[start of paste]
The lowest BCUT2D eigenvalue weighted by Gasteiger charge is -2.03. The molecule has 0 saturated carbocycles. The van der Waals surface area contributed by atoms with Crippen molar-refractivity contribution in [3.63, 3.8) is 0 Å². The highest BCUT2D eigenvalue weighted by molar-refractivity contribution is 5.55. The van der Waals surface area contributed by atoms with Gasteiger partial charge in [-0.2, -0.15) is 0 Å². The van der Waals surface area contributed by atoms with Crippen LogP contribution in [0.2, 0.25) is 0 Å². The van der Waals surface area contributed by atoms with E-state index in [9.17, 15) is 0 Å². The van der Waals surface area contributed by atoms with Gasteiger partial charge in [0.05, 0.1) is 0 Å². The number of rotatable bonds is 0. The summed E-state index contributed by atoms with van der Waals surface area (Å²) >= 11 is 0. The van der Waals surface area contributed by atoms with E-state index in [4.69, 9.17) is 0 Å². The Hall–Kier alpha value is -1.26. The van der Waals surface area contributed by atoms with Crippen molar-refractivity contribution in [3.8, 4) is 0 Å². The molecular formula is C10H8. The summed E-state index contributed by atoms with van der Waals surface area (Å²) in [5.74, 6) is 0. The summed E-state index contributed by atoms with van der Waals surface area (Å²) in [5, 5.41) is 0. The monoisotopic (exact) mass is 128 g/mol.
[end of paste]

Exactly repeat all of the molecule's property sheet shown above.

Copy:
The lowest BCUT2D eigenvalue weighted by Gasteiger charge is -2.03. The molecule has 0 saturated carbocycles. The van der Waals surface area contributed by atoms with Crippen molar-refractivity contribution in [3.63, 3.8) is 0 Å². The highest BCUT2D eigenvalue weighted by molar-refractivity contribution is 5.55. The van der Waals surface area contributed by atoms with Gasteiger partial charge in [-0.2, -0.15) is 0 Å². The van der Waals surface area contributed by atoms with Crippen LogP contribution in [0.2, 0.25) is 0 Å². The van der Waals surface area contributed by atoms with E-state index in [9.17, 15) is 0 Å². The van der Waals surface area contributed by atoms with Gasteiger partial charge in [0.05, 0.1) is 0 Å². The number of rotatable bonds is 0. The summed E-state index contributed by atoms with van der Waals surface area (Å²) >= 11 is 0. The van der Waals surface area contributed by atoms with E-state index in [4.69, 9.17) is 0 Å². The Hall–Kier alpha value is -1.26. The van der Waals surface area contributed by atoms with Crippen molar-refractivity contribution in [3.8, 4) is 0 Å². The molecular formula is C10H8. The summed E-state index contributed by atoms with van der Waals surface area (Å²) in [5.74, 6) is 0. The summed E-state index contributed by atoms with van der Waals surface area (Å²) in [5, 5.41) is 0. The monoisotopic (exact) mass is 128 g/mol.